'New ground' broken in Alzheimer's, dementia research, scientists say

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Deep brain stimulation, a procedure used to treat Parkinson's, epilepsy and chronic pain, enhanced the memory of epilepsy patients with memory problems, a small study has found. Neurologists say this result “breaks new ground” in exploratory treatments for Alzheimer's and dementia.

In a study of seven epilepsy patients, surgeons drilled holes in participants' skulls in order to stimulate the entorhinal area in the brain — one of the first areas to be damaged by Alzheimer's. When this area of the brain was stimulated, the participants demonstrated improvement in their short-term memory. When researchers stimulated an area just millimeters away, there was no benefit, the Wall Street Journal reported.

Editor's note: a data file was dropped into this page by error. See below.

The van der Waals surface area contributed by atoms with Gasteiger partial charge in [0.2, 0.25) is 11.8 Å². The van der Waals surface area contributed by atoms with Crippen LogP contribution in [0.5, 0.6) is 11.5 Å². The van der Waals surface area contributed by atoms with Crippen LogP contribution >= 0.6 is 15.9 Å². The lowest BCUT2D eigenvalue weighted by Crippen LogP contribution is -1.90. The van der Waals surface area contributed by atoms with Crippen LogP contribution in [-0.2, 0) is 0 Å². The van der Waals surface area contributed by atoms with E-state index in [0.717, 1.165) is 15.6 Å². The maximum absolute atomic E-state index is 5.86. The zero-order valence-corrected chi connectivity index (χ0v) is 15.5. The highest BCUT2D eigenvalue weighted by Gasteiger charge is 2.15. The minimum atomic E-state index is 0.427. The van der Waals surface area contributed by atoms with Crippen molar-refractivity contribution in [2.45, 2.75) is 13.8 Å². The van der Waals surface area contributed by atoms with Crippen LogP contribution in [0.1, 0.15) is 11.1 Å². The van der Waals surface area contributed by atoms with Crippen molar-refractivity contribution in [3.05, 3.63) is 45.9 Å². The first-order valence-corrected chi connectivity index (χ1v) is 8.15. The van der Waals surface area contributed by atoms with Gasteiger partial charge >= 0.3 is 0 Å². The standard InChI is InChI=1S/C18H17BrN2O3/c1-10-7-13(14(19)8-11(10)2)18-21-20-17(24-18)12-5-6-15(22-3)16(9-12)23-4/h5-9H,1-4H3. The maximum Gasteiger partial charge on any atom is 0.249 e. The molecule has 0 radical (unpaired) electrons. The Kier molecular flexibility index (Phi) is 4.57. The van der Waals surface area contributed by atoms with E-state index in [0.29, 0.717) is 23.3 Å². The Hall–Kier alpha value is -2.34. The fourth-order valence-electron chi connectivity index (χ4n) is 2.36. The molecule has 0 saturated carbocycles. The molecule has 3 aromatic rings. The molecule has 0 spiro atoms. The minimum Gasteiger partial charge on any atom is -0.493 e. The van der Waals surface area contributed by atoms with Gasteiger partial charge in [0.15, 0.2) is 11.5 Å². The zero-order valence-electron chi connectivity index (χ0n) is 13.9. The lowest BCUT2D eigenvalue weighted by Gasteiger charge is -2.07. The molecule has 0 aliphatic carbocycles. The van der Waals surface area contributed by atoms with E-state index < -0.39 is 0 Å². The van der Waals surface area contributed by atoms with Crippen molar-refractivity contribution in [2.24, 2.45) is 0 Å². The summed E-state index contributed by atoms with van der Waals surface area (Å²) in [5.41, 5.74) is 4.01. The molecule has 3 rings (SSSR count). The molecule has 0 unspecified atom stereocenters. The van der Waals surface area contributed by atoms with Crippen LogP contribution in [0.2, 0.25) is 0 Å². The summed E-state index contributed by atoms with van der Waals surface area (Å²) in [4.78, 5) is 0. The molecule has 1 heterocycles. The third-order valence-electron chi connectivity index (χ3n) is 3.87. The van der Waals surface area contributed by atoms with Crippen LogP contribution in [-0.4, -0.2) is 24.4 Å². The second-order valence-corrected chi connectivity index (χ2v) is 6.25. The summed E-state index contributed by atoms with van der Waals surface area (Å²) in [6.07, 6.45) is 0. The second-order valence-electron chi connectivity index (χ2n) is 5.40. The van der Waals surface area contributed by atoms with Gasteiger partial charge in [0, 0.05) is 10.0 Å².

Investigators said that while much more research is needed, the next step is to test the technique on older memories, as that function also is greatly impacted by Alzheimer's.

The study was published in the current issue of the New England Journal of Medicine.